When Tarantino did come back with the Kill Bills, it was with an even stronger commitment to the hyperbolic grindhouse/graphic novel sensibility which had flavored Reservoir Dogs and Pulp Fiction. It was not just a matter of the filmmaker turning for his comfort zone, but an acknowledgment that this was where his fan base lived. Biskind quotes another Tarantino friend: “Quentin has always felt that his core audience is adolescents, geeky boys.”
Tarantino held fast to that sensibility thereafter through Grindhouse, the 2007 homage to the films of his video store clerk days done in collaboration with Robert Rodriguez; and Inglourious Basterds, his biggest commercial hit ($120.5 million), and a critical triumph. Inglourious received eight Academy Award nomination,s including Best Picture and — for Tarantino himself — Best Screenplay, his first Oscar nods since Pulp Fiction. After the so-so returns of Kill Bill (Parts 1 & 2 grossed a combined $136 million against a combined $60 million budget) and a flop with Grindhouse ($25 million against $67 million), Basterds seemed a confident reclaiming of his King of the Indies status.
It is that sensibility — more than temperament, more than style, more than career course — which is the defining difference between the two filmmakers.
Back in the mid-1990s, filmmaker/author John Sayles was interviewed by Entertainment Weekly for one of those what’s-wrong-with-the-movie stories they do periodically (again, I hope I’m not misremembering something from an article I can’t run down). Sayles was comparing the filmmakers who’d come up in the 1960s/1970s with the following generation, using Scorsese as an example of the former. Though he didn’t mention Tarantino by name, I couldn’t help, based on the thrust of his comment, but think at the time Tarantino was at least one of the filmmakers Sayles had in mind.
Sayles said something to the effect that the difference between the generations was Scorsese made movies inspired by what he saw on the New York streets from his apartment window, while the new, young breed of filmmakers made movies inspired by Martin Scorsese movies.
Tarantino talks of “the movie-movie universe, where movie conventions are embraced, almost fetishized (i.e. Kill Bill), as opposed to the other universe where Pulp Fiction and Reservoir Dogs take place, in which reality and movie conventions collide,” but, with the exception of Jackie Brown, there’s actually very little reality in any of his movies. The only difference between Pulp Fiction and Reservoir Dogs, and the likes of Kill Bill and Inglourious Basterds, is one of degree, not nature.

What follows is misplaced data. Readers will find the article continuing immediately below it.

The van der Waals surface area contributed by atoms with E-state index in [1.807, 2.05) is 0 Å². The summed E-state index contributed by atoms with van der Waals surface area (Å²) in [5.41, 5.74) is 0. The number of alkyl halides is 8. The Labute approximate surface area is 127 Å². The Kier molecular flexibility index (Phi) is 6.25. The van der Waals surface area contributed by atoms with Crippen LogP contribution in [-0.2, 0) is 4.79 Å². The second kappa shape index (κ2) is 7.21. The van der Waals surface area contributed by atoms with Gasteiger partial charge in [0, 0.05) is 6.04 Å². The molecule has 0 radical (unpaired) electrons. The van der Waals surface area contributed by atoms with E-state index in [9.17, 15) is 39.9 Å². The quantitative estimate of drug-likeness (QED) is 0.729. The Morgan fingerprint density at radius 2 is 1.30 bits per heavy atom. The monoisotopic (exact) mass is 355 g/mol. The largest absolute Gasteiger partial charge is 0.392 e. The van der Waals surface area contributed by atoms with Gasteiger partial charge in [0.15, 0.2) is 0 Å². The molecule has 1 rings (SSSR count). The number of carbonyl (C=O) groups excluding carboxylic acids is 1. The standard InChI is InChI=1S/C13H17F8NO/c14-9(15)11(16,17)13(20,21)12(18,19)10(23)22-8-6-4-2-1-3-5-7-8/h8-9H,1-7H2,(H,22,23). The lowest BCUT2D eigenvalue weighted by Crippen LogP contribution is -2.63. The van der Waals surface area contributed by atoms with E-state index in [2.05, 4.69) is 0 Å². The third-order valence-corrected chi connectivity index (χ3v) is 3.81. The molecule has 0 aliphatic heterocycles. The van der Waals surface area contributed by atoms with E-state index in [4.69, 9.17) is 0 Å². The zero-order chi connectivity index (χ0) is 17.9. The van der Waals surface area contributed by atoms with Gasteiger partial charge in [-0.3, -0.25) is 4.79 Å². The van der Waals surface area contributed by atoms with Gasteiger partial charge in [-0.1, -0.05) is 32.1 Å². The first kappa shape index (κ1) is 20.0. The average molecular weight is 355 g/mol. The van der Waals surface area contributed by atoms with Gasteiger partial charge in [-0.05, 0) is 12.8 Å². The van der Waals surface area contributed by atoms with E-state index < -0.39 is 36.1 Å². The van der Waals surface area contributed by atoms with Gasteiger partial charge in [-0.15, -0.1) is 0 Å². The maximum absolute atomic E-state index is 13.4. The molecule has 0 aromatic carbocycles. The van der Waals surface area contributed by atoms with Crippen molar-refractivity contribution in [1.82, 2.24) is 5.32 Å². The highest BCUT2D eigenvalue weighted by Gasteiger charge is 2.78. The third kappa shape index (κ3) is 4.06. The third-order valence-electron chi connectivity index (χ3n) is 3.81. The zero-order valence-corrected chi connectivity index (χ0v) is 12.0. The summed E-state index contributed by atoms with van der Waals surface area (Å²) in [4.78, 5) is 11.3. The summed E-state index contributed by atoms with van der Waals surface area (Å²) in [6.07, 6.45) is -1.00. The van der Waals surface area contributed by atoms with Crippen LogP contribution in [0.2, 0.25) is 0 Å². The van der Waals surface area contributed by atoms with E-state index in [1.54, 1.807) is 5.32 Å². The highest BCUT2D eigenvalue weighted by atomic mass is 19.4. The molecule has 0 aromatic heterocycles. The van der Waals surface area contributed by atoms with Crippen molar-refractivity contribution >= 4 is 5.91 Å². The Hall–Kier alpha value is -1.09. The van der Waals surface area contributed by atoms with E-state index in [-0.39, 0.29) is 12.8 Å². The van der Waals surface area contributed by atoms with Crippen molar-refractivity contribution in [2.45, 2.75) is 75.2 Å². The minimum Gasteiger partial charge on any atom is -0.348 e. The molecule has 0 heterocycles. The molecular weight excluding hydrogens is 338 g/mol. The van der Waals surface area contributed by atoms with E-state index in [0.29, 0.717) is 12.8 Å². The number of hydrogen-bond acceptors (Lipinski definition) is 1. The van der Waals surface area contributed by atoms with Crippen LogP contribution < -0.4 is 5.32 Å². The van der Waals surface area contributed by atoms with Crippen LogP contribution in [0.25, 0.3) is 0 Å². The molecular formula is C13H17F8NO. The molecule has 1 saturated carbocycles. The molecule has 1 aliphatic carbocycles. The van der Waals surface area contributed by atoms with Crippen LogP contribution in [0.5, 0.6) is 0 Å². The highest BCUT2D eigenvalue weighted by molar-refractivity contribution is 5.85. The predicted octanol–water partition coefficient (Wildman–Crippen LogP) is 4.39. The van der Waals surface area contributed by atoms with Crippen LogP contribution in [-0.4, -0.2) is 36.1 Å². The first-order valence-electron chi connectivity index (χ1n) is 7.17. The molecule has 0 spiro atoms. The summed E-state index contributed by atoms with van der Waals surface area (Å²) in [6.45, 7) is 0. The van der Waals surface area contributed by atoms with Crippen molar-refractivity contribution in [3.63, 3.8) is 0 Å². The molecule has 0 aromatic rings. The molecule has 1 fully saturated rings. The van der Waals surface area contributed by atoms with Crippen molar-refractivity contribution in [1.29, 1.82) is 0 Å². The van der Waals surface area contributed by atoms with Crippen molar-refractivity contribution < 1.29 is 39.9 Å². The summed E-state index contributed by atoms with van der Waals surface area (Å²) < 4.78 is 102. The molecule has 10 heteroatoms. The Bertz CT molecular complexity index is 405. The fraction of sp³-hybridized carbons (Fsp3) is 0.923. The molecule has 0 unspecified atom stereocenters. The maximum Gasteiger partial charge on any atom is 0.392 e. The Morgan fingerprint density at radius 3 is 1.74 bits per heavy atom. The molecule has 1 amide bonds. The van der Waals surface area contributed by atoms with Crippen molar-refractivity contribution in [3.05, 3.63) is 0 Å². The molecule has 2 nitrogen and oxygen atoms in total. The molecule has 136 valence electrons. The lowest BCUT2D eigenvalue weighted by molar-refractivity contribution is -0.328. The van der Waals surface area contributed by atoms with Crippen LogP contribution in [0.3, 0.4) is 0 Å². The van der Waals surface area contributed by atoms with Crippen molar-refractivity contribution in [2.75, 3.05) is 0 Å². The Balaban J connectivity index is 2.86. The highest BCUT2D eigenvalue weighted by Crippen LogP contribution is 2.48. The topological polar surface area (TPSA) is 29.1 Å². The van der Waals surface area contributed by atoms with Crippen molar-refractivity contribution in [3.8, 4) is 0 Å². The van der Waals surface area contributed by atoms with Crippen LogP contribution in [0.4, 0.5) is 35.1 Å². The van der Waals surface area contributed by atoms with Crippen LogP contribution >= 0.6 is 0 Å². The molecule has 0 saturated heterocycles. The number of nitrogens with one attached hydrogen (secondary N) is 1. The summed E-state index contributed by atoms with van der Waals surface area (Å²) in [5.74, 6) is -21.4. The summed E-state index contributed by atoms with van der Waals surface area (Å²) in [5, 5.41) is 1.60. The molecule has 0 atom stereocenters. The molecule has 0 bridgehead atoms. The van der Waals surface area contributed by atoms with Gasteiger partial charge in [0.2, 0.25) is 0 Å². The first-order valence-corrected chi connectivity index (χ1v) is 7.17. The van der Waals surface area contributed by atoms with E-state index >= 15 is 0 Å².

The hoods and tough-as-nails situations and brutal/comedic dialogue of Reservoir Dogs and Pulp Fiction offer a patina of at-first-glance Mean Streets realism, but that’s all it is: a veneer. They don’t have so much in common with Mean Streets as they do with Sin City, the 2005 neo-noir Frank Miller adapted from his own graphic novel, which was co-directed by Robert Rodriguez, Miller, and Tarantino (billed as “special guest director”).
Sin City — like its source material — mimics, in high style, the visual tropes of noir, but in its hyperbolic characters and story-telling, it misses the heart of what post-war noir was all about. True noir was not the freak show Sin City is, but was often about how one misstep, one bad break, one lapse in judgment could take Joe (or Joan) Anybody down a domino fall of faulty remedies and cover-ups which only made bad situations tragically, lethally worse. Fed on post-war disillusionment, noir was all about there-but-for-the-grace-of-God-go-you. Sin City, on the other hand, is a universe which can only exist on Miller’s pages and their screen offspring.
Tarantino’s crime films are the same. They ape the tough, streety tropes of Scorsese, but, at heart, they’re confections — comic books for young adult males inspired by a thousand nights of grindhouse grotesques and cheap drive-in thrills, Mix Mastered into Tarantino’s own, unique funny/scary/suspenseful/gag-inducing puree. The situations and characters may be more familiar than the sword-wielding assassins of Kill Bill, but like the denizens of Kill Bill, they cease to exist once the projector closes down.